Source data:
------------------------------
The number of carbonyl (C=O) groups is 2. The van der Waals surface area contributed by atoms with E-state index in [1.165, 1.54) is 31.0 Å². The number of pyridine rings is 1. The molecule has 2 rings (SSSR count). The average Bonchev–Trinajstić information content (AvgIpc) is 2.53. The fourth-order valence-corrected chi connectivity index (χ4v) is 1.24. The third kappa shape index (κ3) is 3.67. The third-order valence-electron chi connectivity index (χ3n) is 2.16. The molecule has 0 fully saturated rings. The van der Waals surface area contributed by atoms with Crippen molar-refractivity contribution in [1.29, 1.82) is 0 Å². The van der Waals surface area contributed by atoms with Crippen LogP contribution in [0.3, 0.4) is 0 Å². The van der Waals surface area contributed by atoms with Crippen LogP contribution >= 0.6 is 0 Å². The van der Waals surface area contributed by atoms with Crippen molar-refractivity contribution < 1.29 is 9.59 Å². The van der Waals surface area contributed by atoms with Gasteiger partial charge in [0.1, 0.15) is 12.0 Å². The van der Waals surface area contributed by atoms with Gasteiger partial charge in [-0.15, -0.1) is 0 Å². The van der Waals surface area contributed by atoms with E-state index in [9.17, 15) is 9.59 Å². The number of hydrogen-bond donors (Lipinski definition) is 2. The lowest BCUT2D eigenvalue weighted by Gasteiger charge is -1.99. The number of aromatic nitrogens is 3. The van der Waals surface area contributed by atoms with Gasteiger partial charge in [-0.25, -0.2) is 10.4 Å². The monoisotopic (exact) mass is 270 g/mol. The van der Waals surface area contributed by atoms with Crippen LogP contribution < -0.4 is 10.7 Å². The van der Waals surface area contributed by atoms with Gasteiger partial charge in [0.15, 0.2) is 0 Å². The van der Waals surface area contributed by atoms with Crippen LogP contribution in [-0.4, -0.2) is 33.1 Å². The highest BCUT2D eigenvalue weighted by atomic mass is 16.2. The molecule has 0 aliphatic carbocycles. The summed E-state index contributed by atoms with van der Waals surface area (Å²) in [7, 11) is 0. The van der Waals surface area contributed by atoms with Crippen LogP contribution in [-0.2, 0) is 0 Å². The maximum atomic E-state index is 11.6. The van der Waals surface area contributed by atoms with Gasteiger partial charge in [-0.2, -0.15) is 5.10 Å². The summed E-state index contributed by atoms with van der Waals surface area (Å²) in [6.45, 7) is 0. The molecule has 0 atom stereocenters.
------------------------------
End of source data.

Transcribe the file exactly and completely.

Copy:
The number of carbonyl (C=O) groups is 2. The van der Waals surface area contributed by atoms with E-state index in [1.165, 1.54) is 31.0 Å². The number of pyridine rings is 1. The molecule has 2 rings (SSSR count). The average Bonchev–Trinajstić information content (AvgIpc) is 2.53. The fourth-order valence-corrected chi connectivity index (χ4v) is 1.24. The third kappa shape index (κ3) is 3.67. The third-order valence-electron chi connectivity index (χ3n) is 2.16. The molecule has 0 fully saturated rings. The van der Waals surface area contributed by atoms with Crippen molar-refractivity contribution in [1.29, 1.82) is 0 Å². The van der Waals surface area contributed by atoms with Crippen LogP contribution in [0.3, 0.4) is 0 Å². The van der Waals surface area contributed by atoms with Crippen LogP contribution >= 0.6 is 0 Å². The van der Waals surface area contributed by atoms with Crippen molar-refractivity contribution < 1.29 is 9.59 Å². The van der Waals surface area contributed by atoms with Gasteiger partial charge in [0.1, 0.15) is 12.0 Å². The van der Waals surface area contributed by atoms with Gasteiger partial charge in [-0.15, -0.1) is 0 Å². The van der Waals surface area contributed by atoms with E-state index in [9.17, 15) is 9.59 Å². The number of hydrogen-bond donors (Lipinski definition) is 2. The lowest BCUT2D eigenvalue weighted by Gasteiger charge is -1.99. The number of aromatic nitrogens is 3. The van der Waals surface area contributed by atoms with Gasteiger partial charge in [-0.25, -0.2) is 10.4 Å². The monoisotopic (exact) mass is 270 g/mol. The van der Waals surface area contributed by atoms with Crippen LogP contribution < -0.4 is 10.7 Å². The van der Waals surface area contributed by atoms with Gasteiger partial charge in [0.15, 0.2) is 0 Å². The van der Waals surface area contributed by atoms with Crippen LogP contribution in [-0.4, -0.2) is 33.1 Å². The highest BCUT2D eigenvalue weighted by atomic mass is 16.2. The molecule has 0 aliphatic carbocycles. The summed E-state index contributed by atoms with van der Waals surface area (Å²) in [7, 11) is 0. The van der Waals surface area contributed by atoms with Crippen LogP contribution in [-0.2, 0) is 0 Å². The maximum atomic E-state index is 11.6. The van der Waals surface area contributed by atoms with Gasteiger partial charge in [-0.2, -0.15) is 5.10 Å². The summed E-state index contributed by atoms with van der Waals surface area (Å²) in [6.45, 7) is 0. The molecule has 0 atom stereocenters.